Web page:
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groundhog

Groundhogs are pretty popular when it comes to predicting the weather and bothering golfers in movies. But their love for plants and vegetables don't make them very popular among homeowners who have them as neighbors.

We can thank the Pennsylvania Dutch for the yearly tradition of looking to a groundhog for predictions of when spring might arrive.

Supposedly this derives from a German tradition of where a badger was the weather-predicting mammal. I guess groundhogs were way more common in Pennsylvania.

Despite the adorable pictures of groundhogs seeing their shadows or not on Feb. 2, if you’ve had a groundhog move into your yard I doubt you find them cute.

Groundhogs, a.k.a. woodchucks or whistle pigs, can be nearly impossible to evict once they decide to move in. They are stubborn, strong and can be dangerous if cornered.

Groundhogs are a common sight across Illinois. You might be surprised to learn they’re rodents and cousins to squirrels. Their large incisors grind, chatter, and make a shrill whistle when threatened. This is how they earned the common name "whistle pig."

Typically, groundhogs are about 17 to 26 inches long and weighing anywhere from 7 to 14 pounds. Given an abundant food supply though, they can grow up to about 32 inches long and weigh a whopping 30 pounds. Judging by some of the well-fed groundhogs I’ve encountered, this is a pretty accurate statement.

Groundhogs have powerful, clawed front legs that are well-adapted for digging. If they are cornered, they can use these same strong front legs to defend themselves. When excavating a new burrow, it is estimated that a groundhog moves about 35 cubic feet of soil.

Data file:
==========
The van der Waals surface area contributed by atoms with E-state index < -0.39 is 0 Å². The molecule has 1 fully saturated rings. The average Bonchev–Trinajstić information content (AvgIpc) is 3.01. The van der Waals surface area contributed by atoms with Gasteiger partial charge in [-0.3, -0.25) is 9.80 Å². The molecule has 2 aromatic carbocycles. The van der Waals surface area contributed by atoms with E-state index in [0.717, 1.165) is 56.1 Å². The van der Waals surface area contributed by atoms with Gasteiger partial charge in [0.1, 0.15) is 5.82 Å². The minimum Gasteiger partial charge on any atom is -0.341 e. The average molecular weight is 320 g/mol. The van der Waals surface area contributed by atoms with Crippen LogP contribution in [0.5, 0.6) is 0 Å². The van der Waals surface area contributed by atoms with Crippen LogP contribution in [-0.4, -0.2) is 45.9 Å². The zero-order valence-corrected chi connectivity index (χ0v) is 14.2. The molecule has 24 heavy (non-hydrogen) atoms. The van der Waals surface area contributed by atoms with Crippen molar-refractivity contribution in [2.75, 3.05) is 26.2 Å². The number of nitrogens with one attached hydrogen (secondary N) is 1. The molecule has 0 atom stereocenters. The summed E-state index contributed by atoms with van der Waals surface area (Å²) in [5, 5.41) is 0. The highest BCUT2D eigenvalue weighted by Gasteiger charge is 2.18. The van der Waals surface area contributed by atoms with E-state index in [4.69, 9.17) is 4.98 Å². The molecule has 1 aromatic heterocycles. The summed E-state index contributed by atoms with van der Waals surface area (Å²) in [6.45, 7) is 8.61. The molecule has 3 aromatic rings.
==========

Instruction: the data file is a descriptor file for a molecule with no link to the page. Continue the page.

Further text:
Groundhogs usually dig at least two burrows over the course of a year -- one or more summer burrows and a winter burrow. They live alone except during the breeding season in early spring. Usually, only one or two adults will occupy an acre of land, unless the habitat is exceptional.

The summer burrow is the most extensive; it contains up to 45 feet of tunnels that may be as deep as five feet underground. Groundhogs prefer to situate the summer burrow on a grassy slope in an area with sandy, well-drained soil. Keep an eye out along roads and railroads with grassy shoulders this summer, and I guarantee you'll spot a groundhog or two.

The summer burrow contains a main chamber for sleeping, and one used as a bathroom. Groundhogs are diurnal, meaning they are active during the day, so it’s not unusual at all to see them out and about throughout the day.

It’s what groundhogs do while out and about during the day that annoys homeowners, particularly gardeners.

Groundhogs are primarily herbivores, feeding on plants. They especially love fruits and vegetables, but they will occasionally eat insects, snails and bird eggs. A home orchard or vegetable garden is truly the promised land for a groundhog. He will eat about 1 1/2 pounds of vegetation each day, and I guarantee it will be whatever you have been watching and waiting to eat yourself.

Groundhogs are one of the only true hibernating animals in Illinois. Around October, they begin hibernation in a separate winter burrow. This burrow is typically in a wooded area and is much shorter, with only one opening. At the end of the winter burrow is one nest chamber. The groundhog blocks this section off with soil once he is safely inside for the winter.